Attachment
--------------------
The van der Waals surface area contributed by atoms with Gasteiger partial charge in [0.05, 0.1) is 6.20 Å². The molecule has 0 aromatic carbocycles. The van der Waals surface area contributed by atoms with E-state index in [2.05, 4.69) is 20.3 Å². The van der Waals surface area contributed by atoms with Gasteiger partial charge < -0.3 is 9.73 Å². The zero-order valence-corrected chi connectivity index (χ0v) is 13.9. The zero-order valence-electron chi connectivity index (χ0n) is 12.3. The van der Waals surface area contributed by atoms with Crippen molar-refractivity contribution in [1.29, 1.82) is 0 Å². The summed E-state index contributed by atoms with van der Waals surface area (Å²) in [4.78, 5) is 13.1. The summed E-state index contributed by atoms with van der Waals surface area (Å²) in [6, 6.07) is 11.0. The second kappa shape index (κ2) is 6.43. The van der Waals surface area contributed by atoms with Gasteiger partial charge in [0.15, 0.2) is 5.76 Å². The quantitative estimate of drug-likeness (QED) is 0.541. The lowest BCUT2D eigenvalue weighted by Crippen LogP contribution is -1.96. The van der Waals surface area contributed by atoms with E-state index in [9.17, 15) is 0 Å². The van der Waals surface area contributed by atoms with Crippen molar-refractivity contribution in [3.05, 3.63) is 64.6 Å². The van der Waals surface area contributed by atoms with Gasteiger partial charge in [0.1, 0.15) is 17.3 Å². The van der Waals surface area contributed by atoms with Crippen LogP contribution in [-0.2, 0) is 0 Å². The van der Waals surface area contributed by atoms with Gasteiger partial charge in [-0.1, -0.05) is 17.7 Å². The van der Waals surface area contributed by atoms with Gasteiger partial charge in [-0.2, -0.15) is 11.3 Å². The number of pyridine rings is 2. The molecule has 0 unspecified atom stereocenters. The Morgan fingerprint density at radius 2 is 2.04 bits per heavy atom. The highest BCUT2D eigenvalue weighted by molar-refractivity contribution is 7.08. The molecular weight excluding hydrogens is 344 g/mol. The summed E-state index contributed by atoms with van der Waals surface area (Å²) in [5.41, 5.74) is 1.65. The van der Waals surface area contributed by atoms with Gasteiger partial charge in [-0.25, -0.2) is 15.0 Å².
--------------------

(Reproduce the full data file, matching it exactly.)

The van der Waals surface area contributed by atoms with Gasteiger partial charge in [0.05, 0.1) is 6.20 Å². The molecule has 0 aromatic carbocycles. The van der Waals surface area contributed by atoms with E-state index in [2.05, 4.69) is 20.3 Å². The van der Waals surface area contributed by atoms with Gasteiger partial charge < -0.3 is 9.73 Å². The zero-order valence-corrected chi connectivity index (χ0v) is 13.9. The zero-order valence-electron chi connectivity index (χ0n) is 12.3. The van der Waals surface area contributed by atoms with Crippen molar-refractivity contribution in [1.29, 1.82) is 0 Å². The summed E-state index contributed by atoms with van der Waals surface area (Å²) in [4.78, 5) is 13.1. The summed E-state index contributed by atoms with van der Waals surface area (Å²) in [6, 6.07) is 11.0. The second kappa shape index (κ2) is 6.43. The van der Waals surface area contributed by atoms with Gasteiger partial charge in [0.15, 0.2) is 5.76 Å². The quantitative estimate of drug-likeness (QED) is 0.541. The lowest BCUT2D eigenvalue weighted by Crippen LogP contribution is -1.96. The van der Waals surface area contributed by atoms with E-state index in [9.17, 15) is 0 Å². The van der Waals surface area contributed by atoms with Crippen molar-refractivity contribution in [3.05, 3.63) is 64.6 Å². The van der Waals surface area contributed by atoms with Gasteiger partial charge in [0.1, 0.15) is 17.3 Å². The van der Waals surface area contributed by atoms with Crippen LogP contribution in [-0.2, 0) is 0 Å². The van der Waals surface area contributed by atoms with Gasteiger partial charge in [-0.1, -0.05) is 17.7 Å². The van der Waals surface area contributed by atoms with Gasteiger partial charge in [-0.2, -0.15) is 11.3 Å². The number of pyridine rings is 2. The molecule has 0 unspecified atom stereocenters. The Morgan fingerprint density at radius 2 is 2.04 bits per heavy atom. The highest BCUT2D eigenvalue weighted by molar-refractivity contribution is 7.08. The molecular weight excluding hydrogens is 344 g/mol. The summed E-state index contributed by atoms with van der Waals surface area (Å²) in [5.41, 5.74) is 1.65. The van der Waals surface area contributed by atoms with Gasteiger partial charge in [-0.25, -0.2) is 15.0 Å².